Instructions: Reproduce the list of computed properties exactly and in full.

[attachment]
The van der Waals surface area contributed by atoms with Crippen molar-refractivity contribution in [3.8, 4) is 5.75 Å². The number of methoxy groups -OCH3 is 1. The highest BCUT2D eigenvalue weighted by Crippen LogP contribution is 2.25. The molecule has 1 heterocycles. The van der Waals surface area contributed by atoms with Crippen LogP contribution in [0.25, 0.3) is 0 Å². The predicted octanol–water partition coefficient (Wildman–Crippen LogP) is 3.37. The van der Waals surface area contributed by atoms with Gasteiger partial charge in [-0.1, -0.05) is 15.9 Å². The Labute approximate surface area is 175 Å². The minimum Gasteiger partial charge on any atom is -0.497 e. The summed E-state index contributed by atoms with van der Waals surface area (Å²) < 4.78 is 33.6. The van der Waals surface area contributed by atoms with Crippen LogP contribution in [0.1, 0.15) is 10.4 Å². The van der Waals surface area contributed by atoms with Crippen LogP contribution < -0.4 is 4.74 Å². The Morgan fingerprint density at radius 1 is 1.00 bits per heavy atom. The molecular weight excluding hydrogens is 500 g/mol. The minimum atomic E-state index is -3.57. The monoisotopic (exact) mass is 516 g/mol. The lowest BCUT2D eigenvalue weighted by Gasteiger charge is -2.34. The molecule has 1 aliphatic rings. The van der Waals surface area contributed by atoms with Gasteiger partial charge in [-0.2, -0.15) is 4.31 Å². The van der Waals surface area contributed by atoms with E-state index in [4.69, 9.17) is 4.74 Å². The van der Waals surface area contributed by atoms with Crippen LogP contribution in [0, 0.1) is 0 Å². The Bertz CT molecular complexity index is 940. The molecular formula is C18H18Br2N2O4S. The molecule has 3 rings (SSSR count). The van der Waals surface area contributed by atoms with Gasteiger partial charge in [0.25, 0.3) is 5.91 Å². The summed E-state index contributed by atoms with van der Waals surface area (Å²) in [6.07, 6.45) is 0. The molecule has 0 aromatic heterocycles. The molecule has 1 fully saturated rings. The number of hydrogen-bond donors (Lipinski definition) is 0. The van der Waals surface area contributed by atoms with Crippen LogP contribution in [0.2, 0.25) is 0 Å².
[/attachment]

The van der Waals surface area contributed by atoms with Crippen molar-refractivity contribution in [3.8, 4) is 5.75 Å². The number of methoxy groups -OCH3 is 1. The highest BCUT2D eigenvalue weighted by Crippen LogP contribution is 2.25. The molecule has 1 heterocycles. The van der Waals surface area contributed by atoms with Crippen LogP contribution in [0.25, 0.3) is 0 Å². The predicted octanol–water partition coefficient (Wildman–Crippen LogP) is 3.37. The van der Waals surface area contributed by atoms with Gasteiger partial charge in [-0.1, -0.05) is 15.9 Å². The Labute approximate surface area is 175 Å². The minimum Gasteiger partial charge on any atom is -0.497 e. The summed E-state index contributed by atoms with van der Waals surface area (Å²) < 4.78 is 33.6. The van der Waals surface area contributed by atoms with Crippen LogP contribution in [0.1, 0.15) is 10.4 Å². The van der Waals surface area contributed by atoms with Crippen LogP contribution < -0.4 is 4.74 Å². The Morgan fingerprint density at radius 1 is 1.00 bits per heavy atom. The molecular weight excluding hydrogens is 500 g/mol. The minimum atomic E-state index is -3.57. The monoisotopic (exact) mass is 516 g/mol. The lowest BCUT2D eigenvalue weighted by Gasteiger charge is -2.34. The molecule has 1 aliphatic rings. The van der Waals surface area contributed by atoms with Gasteiger partial charge in [-0.2, -0.15) is 4.31 Å². The van der Waals surface area contributed by atoms with E-state index in [4.69, 9.17) is 4.74 Å². The van der Waals surface area contributed by atoms with Crippen LogP contribution in [0, 0.1) is 0 Å². The Bertz CT molecular complexity index is 940. The molecular formula is C18H18Br2N2O4S. The molecule has 3 rings (SSSR count). The van der Waals surface area contributed by atoms with Gasteiger partial charge in [0.25, 0.3) is 5.91 Å². The summed E-state index contributed by atoms with van der Waals surface area (Å²) in [6.07, 6.45) is 0. The molecule has 0 aromatic heterocycles. The molecule has 1 fully saturated rings. The number of hydrogen-bond donors (Lipinski definition) is 0. The van der Waals surface area contributed by atoms with Crippen LogP contribution in [0.2, 0.25) is 0 Å².